++itr;   --limit;

   return result;

Things to Note

  1. The app developer did not have to implement any undo features.
  2. The app developer did not have to worry about fees.
  3. The app developer did not have worry about the difference between confirmed and unconfirmed.
  4. The app developer did not have to worry about serialization.
  5. The code is relatively short and concise

The Steem blockchain is powered by Graphene which automatically handles all of those complexities. Developers must still take care that their implementation does not create an infinite loop, memory leak, or generate undefined behavior.

Side Chains

A smart contract on Steem can use side chains. A side chain is really a fancy way of saying a multisig account where the transactions that should be signed are agreed upon by consensus and then signed by multiple independent parties as defined by a smart contract. Steem Smart contracts can interact with the rest of the Steem blockchain just like any other user can. The smart contract consensus algorithm will generate and sign valid Steem transactions which get included in the Steem blockchain.

App developers could use Steem and BitShares to implement smart contracts via Side Chains in the same manner. Steem has one major advantage that no other smart contract platform has: free transactions. This means that anyone can implement a side chain "smart contract plugin" without having to worry about the fees their contracts require.


Steem can be used as a powerful smart contract platform, the possibilities are endless.


Posted on hackernews - Upvote if you think it's a good article.

The fact that your response post did not receice a single vote should show us how bad the bots already are

Ethereum forces App developers to connect to multiple smart contracts just build a Dapp, this burdens Dapp development among mainstream developpers, that's why Ethereum failed to produce more than a dozen working Dapps.

Lisk's easy deployment of Blockchain Apps using SDK and its sidechain design is guaranteed to scale easier than Ethereum, and we will soon see the Lisk App store boast far more Blockchain Apps than Ethereum.

Also, it's very unfair to compare Lisk that was released 7 days ago, to Ethereum that was released 1 or 2 years ago. And comparing Lisk to Steem is just laughable.

ps. Don't bother replying here, because I won't read it. If you want to discuss Lisk come to the official Lisk thread or chat on or

"Don't bother replying here, because I won't read it."

How much do you bet that you will read it ?

Looks like $24.89 so far ;)

Your thought on eth is accurate. I have my own issues with eth. I also believe lisk could become something eventually. I guess my feedback is that lisk needs to improve dev tools. The current examples are very complicated next to a similar eth or steem app.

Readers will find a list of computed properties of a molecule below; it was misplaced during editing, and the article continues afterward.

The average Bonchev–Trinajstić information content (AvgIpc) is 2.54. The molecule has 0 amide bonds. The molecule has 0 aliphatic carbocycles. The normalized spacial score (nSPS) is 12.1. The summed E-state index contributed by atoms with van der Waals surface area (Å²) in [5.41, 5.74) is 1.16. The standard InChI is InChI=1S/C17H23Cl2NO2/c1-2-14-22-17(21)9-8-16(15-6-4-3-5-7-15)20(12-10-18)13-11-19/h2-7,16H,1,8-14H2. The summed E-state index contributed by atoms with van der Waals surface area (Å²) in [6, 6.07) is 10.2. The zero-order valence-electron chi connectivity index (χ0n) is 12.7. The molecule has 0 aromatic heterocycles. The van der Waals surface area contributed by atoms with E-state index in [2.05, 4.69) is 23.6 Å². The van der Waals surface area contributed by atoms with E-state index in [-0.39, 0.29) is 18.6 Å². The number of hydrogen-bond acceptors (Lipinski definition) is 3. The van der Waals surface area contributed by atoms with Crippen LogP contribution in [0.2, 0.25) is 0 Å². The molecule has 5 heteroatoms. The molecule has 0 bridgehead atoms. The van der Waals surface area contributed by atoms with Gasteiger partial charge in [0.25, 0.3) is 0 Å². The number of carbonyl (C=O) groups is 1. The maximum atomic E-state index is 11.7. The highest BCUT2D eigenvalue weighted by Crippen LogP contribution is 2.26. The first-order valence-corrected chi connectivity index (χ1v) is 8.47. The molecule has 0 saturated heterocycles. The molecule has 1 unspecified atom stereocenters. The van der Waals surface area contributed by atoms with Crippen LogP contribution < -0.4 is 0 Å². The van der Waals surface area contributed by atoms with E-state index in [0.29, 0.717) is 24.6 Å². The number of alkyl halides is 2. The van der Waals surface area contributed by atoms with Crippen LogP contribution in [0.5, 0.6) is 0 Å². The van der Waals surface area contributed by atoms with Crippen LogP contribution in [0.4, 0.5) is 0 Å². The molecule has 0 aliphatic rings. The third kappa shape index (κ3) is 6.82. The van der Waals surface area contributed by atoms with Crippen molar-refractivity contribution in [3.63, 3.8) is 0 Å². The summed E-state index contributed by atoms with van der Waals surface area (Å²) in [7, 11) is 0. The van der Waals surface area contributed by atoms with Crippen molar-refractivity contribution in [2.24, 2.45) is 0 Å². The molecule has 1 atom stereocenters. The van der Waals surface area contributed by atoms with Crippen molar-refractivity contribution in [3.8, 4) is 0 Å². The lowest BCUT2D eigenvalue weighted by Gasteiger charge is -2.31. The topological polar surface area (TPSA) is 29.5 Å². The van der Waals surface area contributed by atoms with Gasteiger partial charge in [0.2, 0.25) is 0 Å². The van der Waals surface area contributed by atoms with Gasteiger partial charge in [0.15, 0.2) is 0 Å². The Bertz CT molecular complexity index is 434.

-_- what a terrible attitude

solidity very similar to javascript anyways...

In terms of structure, syntax etc, yes. That's why it's preposterous for Lisk guys to say that Ethereum is "too hard" for javascript devs. It's not, and it'll make you a better programmer. The only people who can't learn Solidity shouldn't be writing Dapps directly onto the Lisk chain either. XD

Solidity requires to be compiled which means that you can catch bugs and stuff before they get on the chain. It also ensures that no non-deterministic behavior gets through while on Lisk it can.

One thing you're missing is that Lisk apps don't get deployed directly onto the main chain. With LIsk, each app (or DAPP) gets deployed onto its own sidechain.

It kind of blew my mind that the white paper, branding, crowdsale, creation, and on-going forum discussions of Lisk seemed easier than just learning to write Solidity. That was the first thought that entered my brain reading the white paper, it just seemed like a lot of extra work. I started with Javascript about a year ago with my intention being to learn Solidity when I felt comfortable With JS. I'm starting to learn solidity point is that if I could do it more or less on my own, How is it too hard for an experienced programmer? Is this not like hanging your own "Banos" signs the restroom door @ your favorite restaurant because you have a lot of Spanish speaking friends?

This was a great read. Even though I knew the basic structure of the Graphene code already, I have never though adding a new operation (like private_message) would be that simple.

However, the usage of Boost multi index containers is still above my head. Maybe I can learn how to read that stuff eventually.

Thanks for that great post anyways!!!

Would be great to have a prediction market contract so there could be bettings and such.

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Steem is a great invention, here will be brilliant.

Hi - let me invite you to ethereum 2020 community based price estimation

based on my experience on messaging engine business. JavaScript always this first point to fail in a heavy duty environment

@dan, if I were to get a steemit logo tattoo on my arm, would you buy it for me? :P I would do it! Would be good marketing.